Then again, there's a possibility that they've condoned the arrangement for some reason. It sucks, but it happens.
posted by mudpuppie at 5:35 PM on June 1, 2005


You have to report this. If you are involved in health care or education, depending on your state, the law might obligate you to do so. If those circumstances do not apply to you then you are none the less morally obligated to do it. There is absolutely no question here of you violating someone's privacy or misunderstanding the intent of an innocent person. The welfare of the children is all that matters, and you must respond.
posted by puddinghead at 6:39 PM on June 1, 2005


Anonymous,

I retract my above statement.

Turns out that Texas is, remarkably, one of the states where all citizens are mandated reporters.

From the TX DFPS website:
What is Abuse?

Abuse is mental, emotional, physical, or sexual injury to a child or failure to prevent such injury to a child.

What is Neglect?

Neglect includes (1) failure to provide a child with food, clothing, shelter and/or medical care; and/or (2) leaving a child in a situation where the child is at risk of harm.

To report child abuse or neglect, call 1-800-252-5400 or use our secure website: https://www.txabusehotline.org
Ya gotta call.
posted by mudpuppie at 7:04 PM on June 1, 2005


Great job, mudpuppie.
posted by puddinghead at 7:51 PM on June 1, 2005


In that case, when you call, make sure you report your neighbor as well for allowing the problem to persist.
posted by mischief at 8:39 PM on June 1, 2005


I hope that was said in jest, right mischief?
posted by incessant at 12:52 AM on June 2, 2005


call the cops
posted by a thousand writers drunk at the keyboard at 4:32 AM on June 2, 2005


No, not at all. If Texas law is that strict, then anon would also commit a crime if he held back the identity of whom he describes as a material witness. This is part and parcel of the public hysteria that pervades child abuse, much like the frothing and gnashing exhibited in this thread.

Further, if Matt lived in Texas, possibly he also would be breaking the law by posting this question anonymously rather than reporting the asker. Any of you living in Texas should be reporting the existence of this thread itself.
posted by mischief at 6:12 AM on June 2, 2005


What everyone else said--call the number provided by Mudpuppie. If nothing happens, call again, call the police, call the parole officer, call every damn authority you can find until that kid is out of danger.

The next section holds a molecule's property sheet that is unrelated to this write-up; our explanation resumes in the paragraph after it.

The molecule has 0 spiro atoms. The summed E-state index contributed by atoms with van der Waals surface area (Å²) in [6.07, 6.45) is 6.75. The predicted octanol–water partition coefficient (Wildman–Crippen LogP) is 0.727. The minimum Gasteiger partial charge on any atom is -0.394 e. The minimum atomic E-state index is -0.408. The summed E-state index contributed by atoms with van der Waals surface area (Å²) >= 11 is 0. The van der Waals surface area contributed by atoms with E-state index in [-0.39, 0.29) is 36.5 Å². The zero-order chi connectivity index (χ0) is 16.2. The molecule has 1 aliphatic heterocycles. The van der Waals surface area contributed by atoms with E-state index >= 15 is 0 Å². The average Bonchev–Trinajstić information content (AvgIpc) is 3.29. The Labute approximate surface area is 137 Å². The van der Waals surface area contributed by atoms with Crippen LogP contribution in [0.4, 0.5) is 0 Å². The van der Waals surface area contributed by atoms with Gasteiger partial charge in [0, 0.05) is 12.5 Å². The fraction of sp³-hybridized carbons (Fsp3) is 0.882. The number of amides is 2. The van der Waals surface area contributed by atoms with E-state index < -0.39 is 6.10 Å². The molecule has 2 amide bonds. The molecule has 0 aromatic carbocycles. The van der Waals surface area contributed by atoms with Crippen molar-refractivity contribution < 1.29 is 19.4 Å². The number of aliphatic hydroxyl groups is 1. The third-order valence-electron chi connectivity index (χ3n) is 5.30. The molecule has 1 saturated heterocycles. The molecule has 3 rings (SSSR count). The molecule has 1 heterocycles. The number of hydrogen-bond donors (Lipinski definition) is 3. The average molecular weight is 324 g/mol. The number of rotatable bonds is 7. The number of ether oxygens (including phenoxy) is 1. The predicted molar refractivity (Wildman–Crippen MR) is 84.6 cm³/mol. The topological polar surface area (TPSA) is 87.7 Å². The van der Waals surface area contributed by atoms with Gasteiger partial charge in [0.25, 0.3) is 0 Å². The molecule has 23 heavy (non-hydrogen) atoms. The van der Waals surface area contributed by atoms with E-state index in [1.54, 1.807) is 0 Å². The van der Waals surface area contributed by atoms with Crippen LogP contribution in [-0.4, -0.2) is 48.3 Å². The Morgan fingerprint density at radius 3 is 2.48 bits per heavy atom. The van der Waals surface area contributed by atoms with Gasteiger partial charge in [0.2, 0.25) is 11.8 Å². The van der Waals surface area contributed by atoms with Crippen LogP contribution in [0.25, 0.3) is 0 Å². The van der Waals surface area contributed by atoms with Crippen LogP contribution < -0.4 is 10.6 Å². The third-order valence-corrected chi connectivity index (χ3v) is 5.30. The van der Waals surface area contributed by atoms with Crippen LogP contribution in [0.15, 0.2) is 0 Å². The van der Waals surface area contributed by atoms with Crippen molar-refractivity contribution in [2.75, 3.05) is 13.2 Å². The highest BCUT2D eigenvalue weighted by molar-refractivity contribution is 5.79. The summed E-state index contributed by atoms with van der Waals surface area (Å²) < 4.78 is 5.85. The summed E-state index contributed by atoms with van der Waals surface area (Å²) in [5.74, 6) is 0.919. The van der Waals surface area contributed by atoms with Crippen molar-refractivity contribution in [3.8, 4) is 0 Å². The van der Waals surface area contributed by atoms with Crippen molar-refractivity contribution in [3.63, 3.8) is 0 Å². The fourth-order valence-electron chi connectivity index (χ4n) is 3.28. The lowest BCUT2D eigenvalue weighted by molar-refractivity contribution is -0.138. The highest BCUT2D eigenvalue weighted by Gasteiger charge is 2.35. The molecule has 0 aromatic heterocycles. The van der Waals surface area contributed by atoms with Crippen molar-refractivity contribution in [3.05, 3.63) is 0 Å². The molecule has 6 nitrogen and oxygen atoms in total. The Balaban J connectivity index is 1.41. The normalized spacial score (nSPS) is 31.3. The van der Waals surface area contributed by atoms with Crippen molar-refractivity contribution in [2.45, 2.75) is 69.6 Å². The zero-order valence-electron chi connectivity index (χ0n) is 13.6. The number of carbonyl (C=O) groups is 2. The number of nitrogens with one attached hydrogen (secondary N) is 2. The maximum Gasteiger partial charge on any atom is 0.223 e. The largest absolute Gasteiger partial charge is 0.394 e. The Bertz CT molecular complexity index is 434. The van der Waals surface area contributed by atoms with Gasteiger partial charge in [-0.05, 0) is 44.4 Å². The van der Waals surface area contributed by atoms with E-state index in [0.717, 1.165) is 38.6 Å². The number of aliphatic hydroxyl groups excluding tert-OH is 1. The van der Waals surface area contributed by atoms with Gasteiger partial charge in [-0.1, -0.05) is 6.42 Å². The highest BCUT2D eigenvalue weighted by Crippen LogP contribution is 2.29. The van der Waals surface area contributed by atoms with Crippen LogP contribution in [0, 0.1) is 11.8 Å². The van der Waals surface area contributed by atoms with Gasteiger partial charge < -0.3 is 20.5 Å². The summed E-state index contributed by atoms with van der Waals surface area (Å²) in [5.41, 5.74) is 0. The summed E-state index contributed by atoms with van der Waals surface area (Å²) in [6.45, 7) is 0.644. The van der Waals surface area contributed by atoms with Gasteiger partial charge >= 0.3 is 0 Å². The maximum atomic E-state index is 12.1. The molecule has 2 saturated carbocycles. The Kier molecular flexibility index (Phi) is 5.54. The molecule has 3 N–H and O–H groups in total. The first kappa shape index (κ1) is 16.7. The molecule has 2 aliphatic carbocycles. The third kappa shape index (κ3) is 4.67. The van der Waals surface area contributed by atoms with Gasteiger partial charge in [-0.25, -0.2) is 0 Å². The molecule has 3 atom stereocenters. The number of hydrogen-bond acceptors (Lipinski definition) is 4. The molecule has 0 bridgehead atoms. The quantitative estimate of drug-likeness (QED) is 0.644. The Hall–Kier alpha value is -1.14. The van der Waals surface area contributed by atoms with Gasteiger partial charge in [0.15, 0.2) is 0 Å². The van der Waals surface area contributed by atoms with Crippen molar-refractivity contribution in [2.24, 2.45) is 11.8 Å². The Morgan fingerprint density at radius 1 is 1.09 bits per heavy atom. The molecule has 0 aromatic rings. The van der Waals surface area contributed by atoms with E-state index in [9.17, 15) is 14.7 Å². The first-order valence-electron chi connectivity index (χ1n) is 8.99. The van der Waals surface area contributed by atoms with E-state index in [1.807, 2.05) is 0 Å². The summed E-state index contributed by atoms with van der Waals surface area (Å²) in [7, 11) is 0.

This is a testing moment for you that you will remember for the rest of your life, either as the time you took a personal risk for what is right, or the time you turned your back on a child. You didn't ask for it, but here it is.
posted by LarryC at 8:54 AM on June 2, 2005


I really don't understand your hostility, Mischief. Could you explain why this thread, the existence of Texas laws and the subject of child abuse has made you so aggressive?

For instance; this statement: Further, if Matt lived in Texas, possibly he also would be breaking the law by posting this question anonymously rather than reporting the asker. Any of you living in Texas should be reporting the existence of this thread itself. makes no damn sense.

I live in Texas. What about this thread could I report, exactly? Have you ever looked at the information required to file a report with CPS? It requires an insane amount of information. First and last names of everyone involved, addresses, counties, identifying marks, dates, times, witnesses, it's not like I could call CPS and say hey, there's some random people in Texas who might be doing something wrong, quick, round everyone up.

I'm totally baffled by your repeated aggro comments in this thread.
posted by dejah420 at 11:49 AM on June 2, 2005


Look, here's the deal on reporting any sort of wrongdoing.

1) Call whoever has jurisdiction.
2) Tell them the deal.
3) Get on with the rest of your life.

If you think it's a real deal, then you have an obligation to report. You don't have an obligation to investigate, get confirming information, or anything like that. But if you have a reasonable belief that something is amiss, call.

I can't believe this has been kicked around for two days. What is this, an amusement?
posted by warbaby at 1:53 PM on June 2, 2005


Anonymous emailed me (anonymously) and asked me to convey that a report has been filed with Child Protective Services.

I think that means "call off the dogs."
posted by mudpuppie at 3:18 PM on June 2, 2005